What is risk assessment? Do you check for rain before deciding to carry an umbrella? Doing so is an example of risk assessment, which describes a process for answering three basic questions on a particular hazard:
What can happen? (It may rain today.)
How likely will it happen? (The Weather Channel says 70% chance of showers.)
What are the consequences if it happens? (I’ll be soaked without my umbrella!)
The answers provide a foundation for preventing or lessening the threat imposed by the hazard (e.g., carry an umbrella to avoid getting wet if caught in the rain), known as risk management. As part of the human experience, we assess and manage many kinds of risks in our daily lives: financial risks, social risks, and occupational risks. In doing so, we identify hazards (the rain), their opportunity (chance of rain), and harm (get wet). We weigh the evidence on the hazard, opportunity, and harm to choose appropriate safeguards (an umbrella) to protect us from the hazard.
There is a pressing need for risk assessment, especially for workplace chemicals. Over 50 million U.S. workers are exposed to hazardous chemicals at work, either by skin contact or by inhaling vapors, gas, dust, or fumes. Toxic chemicals in the workplace pose a wide range of health hazards to workers, such as respiratory disease and cancer.
NIOSH traces its origins in quantitative risk assessment to the 1980 landmark Supreme Court decision “Industrial Union Department, AFL-CIO v. American Petroleum Institute,” 448 U.S. 607, also called the Benzene Decisionexternal icon. The ruling established a need to quantify the risks from chemical exposure as a basis for recommending exposure limits. Since then, NIOSH has published risk assessments on chemical hazards including carcinogens and noncarcinogens, physical hazards such as noise and radiation, and others. These efforts have culminated in a set of best practices in meeting its mandate under Section 20(a)(3) of the Occupational Safety and Health Act of 1970 “…to describe…exposure levels at which no employee will suffer impaired health or functional capacities or diminished life expectancy as a result of his work experience.” We now share these best practices with you through a new report that describes the NIOSH processes used to evaluate occupational hazards in the workplace through risk assessment. This process supports recommended exposure limits (RELs) and risk management limits for carcinogens (RML-CAs) published in criteria documents and current intelligence bulletins, along with other authoritative recommendations like exposure banding.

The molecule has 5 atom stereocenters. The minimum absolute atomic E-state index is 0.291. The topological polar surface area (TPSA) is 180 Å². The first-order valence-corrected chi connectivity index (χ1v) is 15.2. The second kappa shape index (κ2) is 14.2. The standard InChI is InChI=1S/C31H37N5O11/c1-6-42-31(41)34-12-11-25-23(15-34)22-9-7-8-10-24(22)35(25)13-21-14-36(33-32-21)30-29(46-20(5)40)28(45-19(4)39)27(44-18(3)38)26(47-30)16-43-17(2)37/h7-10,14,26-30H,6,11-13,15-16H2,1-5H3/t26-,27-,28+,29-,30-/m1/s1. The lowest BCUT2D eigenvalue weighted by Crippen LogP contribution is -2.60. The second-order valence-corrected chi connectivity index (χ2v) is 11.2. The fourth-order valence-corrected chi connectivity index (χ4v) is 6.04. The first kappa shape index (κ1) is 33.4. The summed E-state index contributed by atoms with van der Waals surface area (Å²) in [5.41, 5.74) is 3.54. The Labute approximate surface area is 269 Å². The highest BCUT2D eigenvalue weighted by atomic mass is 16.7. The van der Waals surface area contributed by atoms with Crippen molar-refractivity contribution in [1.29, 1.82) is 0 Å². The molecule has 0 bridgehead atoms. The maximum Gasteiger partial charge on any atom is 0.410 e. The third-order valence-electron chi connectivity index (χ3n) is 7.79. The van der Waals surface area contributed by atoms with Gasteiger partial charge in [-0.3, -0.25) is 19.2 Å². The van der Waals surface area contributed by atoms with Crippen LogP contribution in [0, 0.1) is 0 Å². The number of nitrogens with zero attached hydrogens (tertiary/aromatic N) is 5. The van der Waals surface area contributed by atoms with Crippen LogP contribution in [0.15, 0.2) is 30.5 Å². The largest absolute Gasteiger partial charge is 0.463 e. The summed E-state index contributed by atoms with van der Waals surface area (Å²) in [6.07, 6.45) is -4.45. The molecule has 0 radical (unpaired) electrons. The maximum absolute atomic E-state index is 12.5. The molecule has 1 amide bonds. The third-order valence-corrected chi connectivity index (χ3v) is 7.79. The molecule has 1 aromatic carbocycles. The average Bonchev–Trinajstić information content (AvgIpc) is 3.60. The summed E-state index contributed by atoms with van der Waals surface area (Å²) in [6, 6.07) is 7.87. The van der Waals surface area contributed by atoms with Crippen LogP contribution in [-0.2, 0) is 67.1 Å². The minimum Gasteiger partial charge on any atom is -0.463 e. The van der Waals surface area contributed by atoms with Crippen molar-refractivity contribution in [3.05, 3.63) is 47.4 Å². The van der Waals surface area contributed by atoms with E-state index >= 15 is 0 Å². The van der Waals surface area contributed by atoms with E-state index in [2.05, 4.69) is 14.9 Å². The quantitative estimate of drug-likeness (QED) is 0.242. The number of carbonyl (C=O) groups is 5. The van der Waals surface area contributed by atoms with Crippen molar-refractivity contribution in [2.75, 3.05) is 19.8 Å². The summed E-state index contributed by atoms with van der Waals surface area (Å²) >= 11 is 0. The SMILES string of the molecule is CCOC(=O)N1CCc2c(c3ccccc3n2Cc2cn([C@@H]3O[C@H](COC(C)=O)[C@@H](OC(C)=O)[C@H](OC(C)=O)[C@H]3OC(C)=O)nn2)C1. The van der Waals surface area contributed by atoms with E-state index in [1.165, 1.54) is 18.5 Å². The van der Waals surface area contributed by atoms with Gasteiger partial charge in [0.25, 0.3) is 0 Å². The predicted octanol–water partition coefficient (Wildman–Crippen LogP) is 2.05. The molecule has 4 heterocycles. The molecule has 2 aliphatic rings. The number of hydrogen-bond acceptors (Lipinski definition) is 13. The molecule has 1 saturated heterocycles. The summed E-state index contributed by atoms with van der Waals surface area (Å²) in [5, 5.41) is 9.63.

NIOSH risk assessments begin with input from key stakeholders and partners, such as government agencies, organized labor, industry, and other scientists. The first step in risk assessment is hazard identification, which for a chemical in the workplace, considers the nature and strength of the evidence on the harm the chemical may cause. The dose-response assessment follows, quantifying the harm at different levels of exposure. The final step, risk characterization, synthesizes all of the information to provide a basis for NIOSH recommendations for risk management actions, such as RELs and RML-CAs.
We all want to stay dry in the rain and stay healthy at work. Risk assessment helps us do both.